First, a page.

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$$\int_{[0,1]^n} \max(x_1,\ldots,x_n) \, dx_1\cdots dx_n$$

My work:

I know that because all $x_k$ are symmetrical I can assume that $1\geq x_1 \geq \cdots \geq x_n\geq 0$ and multiply the answer by $n!$ so we get that $\max(x_1\ldots,x_n)=x_1$ and the integral that we want to calculate is $n!\int_0^1 x_1 \, dx_1 \int_0^{x_1}dx_2\cdots\int_0^{x_{n-1}} \, dx_n$ and now it should be easier but I'm stuck..

Can anyone help?

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    $\begingroup$ Try the case $n=2$ first. $\endgroup$ – Jean Marie Jul 28 '16 at 21:21
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One can see by induction that:

$$\int_0^1 x_1 dx_1 \int_0^{x_2 } dx_2 \cdots = \int_0^1 x_1 \frac{x_{n - (n-1)}^{n-1}}{(n-1)!} dx_1 =\frac{1}{(n+1) \times (n-1)!}$$

Therefore, the original integral is:

$$n! \times \frac1{(n+1) \times (n-1)!} = \frac{n}{n+1}$$

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This is an alternative approach.

Let $X_i$ ($i=1,\cdots , n$) be independent uniform random variable in $[0,1]$.

What is the PDF of $M=\max (X_1, \cdots, X_n)$?

Then what is $\mathbf{E}[M]$?

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    $\begingroup$ Ah, a probabilistic approach. Nice. $\endgroup$ – Brevan Ellefsen Jul 28 '16 at 22:33
  • $\begingroup$ @BrevanEllefsen: knowing the properties of Beta distributions make this rather easy $\endgroup$ – Henry Jul 29 '16 at 8:22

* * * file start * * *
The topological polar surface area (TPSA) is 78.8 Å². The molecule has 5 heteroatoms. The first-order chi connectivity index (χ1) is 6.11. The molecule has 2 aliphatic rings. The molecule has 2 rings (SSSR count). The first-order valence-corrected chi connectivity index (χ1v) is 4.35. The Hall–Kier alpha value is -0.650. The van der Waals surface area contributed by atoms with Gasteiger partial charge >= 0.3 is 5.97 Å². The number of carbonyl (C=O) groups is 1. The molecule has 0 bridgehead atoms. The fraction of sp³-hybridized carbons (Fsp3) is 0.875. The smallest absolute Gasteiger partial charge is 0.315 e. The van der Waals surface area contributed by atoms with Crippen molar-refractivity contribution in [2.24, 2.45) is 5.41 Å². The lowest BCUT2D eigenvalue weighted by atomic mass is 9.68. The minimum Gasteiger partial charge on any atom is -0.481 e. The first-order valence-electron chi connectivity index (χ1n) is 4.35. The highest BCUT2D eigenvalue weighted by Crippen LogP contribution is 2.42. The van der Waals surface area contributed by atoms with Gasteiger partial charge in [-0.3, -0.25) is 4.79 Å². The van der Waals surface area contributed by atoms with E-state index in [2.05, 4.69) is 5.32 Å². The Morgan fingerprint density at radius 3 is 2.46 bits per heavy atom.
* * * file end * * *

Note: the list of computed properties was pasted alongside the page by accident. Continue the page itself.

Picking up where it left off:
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Note that $\max(x_1,x_2,\dots,x_n)=\max(x_1,\max(x_2,\dots,x_n))$. In addition, note that

$$\begin{align} \int_0^1\int_0^1\max(x,y)\,dx\,dy&=\int_0^1\left(\int_0^y y\,dx+\int_y^1 x\,dx\right)\,dy\\\\ &=\int_0^1 \left(\frac12+\frac12 y^2\right)\,dy \end{align}$$

Now, we can write

$$\begin{align} \int_0^1 \max(x_1,x_2,\dots,x_n)\,dx_1&=\int_0^1 \max(x_1,\max(x_2,\dots,x_n))\,dx_1\\\\ &=\int_0^{\max(x_2,\dots,x_n)}\max(x_2,\dots,x_n)\,dx_1+\int_{\max(x_2,\dots,x_n)}^1x_1\,dx_1\\\\ &=\frac12 +\frac12\left(\max(x_2,\dots,x_n)\right)^2 \end{align}$$

Then, observe that

$$\begin{align} \frac{1}{k}\int_0^1 \left(\max(x_k,\dots ,x_n)\right)^{k}\,dx_k&=\int_0^{\max(x_{k+1},\dots ,x_n)}\left(\max(x_{k+1},\dots ,x_n)\right)^k\,dx_k+\int_{\max(x_{k+1},\dots ,x_n)}^1 x_k^k\,dx_k\\\\ &=\frac{1}{k}\left(\frac{k}{k+1}\left(\max(x_{k+1},\dots,x_n)\right)^{k+1}+\frac{1}{k+1}\right)\\\\ &=\frac{1}{k(k+1)}+\frac{1}{k+1}\left(\max(x_{k+1},\dots,x_n)\right)^{k+1} \end{align}$$

Proceeding inductively, we find that

$$\begin{align} \int_0^1\cdots \int_0^1 \max(x_1,x_2,\dots,x_n)\,dx_1\cdots dx_n&=\frac1{(2)(1)}+\frac{1}{(3)(2)}+\frac{1}{(4)(3)}+\cdots +\frac{1}{(n+1)(n)}\\\\ &=\sum_{k=1}^n \frac{1}{k(k+1)}\\\\ &=\sum_{k=1}^{n}\left(\frac{1}{k}-\frac{1}{k+1}\right)\\\\ &=\frac{n}{n+1} \end{align}$$

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    $\begingroup$ +1. It's an elegant proof. Given the quite simple and unexpected result, we always think it must be some simple or, lets say, 'direct procedure'. This 'theorem' doesn't seem to be true, anyway. $\endgroup$ – Felix Marin Jul 29 '16 at 1:43
  • $\begingroup$ @felixmarin Thank you! And very much appreciated as always. -Mark $\endgroup$ – Mark Viola Jul 29 '16 at 12:18
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This is pretty straightforward using probabilistic methods: What you're looking for is

$$E[\max_{1 \le i \le n} X_i] = \int_{[0,1]^n} \max x_i \ \ dx_1\dots dx_n$$

where $X_i$ are iid uniformly distribuited on $[0,1]$.

Now call $Y = \max_i X_i$; its distirbution function is given by

$$F_Y(x) = P(\max X_i \le x) = \prod_i P(X_i \le x) = x^n \ \ \ \text{ $x \in [0,1]$}$$

Hence $Y$ is absolutely continuos and its density is given by $$f_Y(x) = nx^{n-1}1_{[0,1]}(x)$$

Hence we find that

$$E[\max X_i] = E[Y] = \int_\mathbb R xf_Y(x) dx = \int_0^1 nx^n dx = \frac n{n+1}$$

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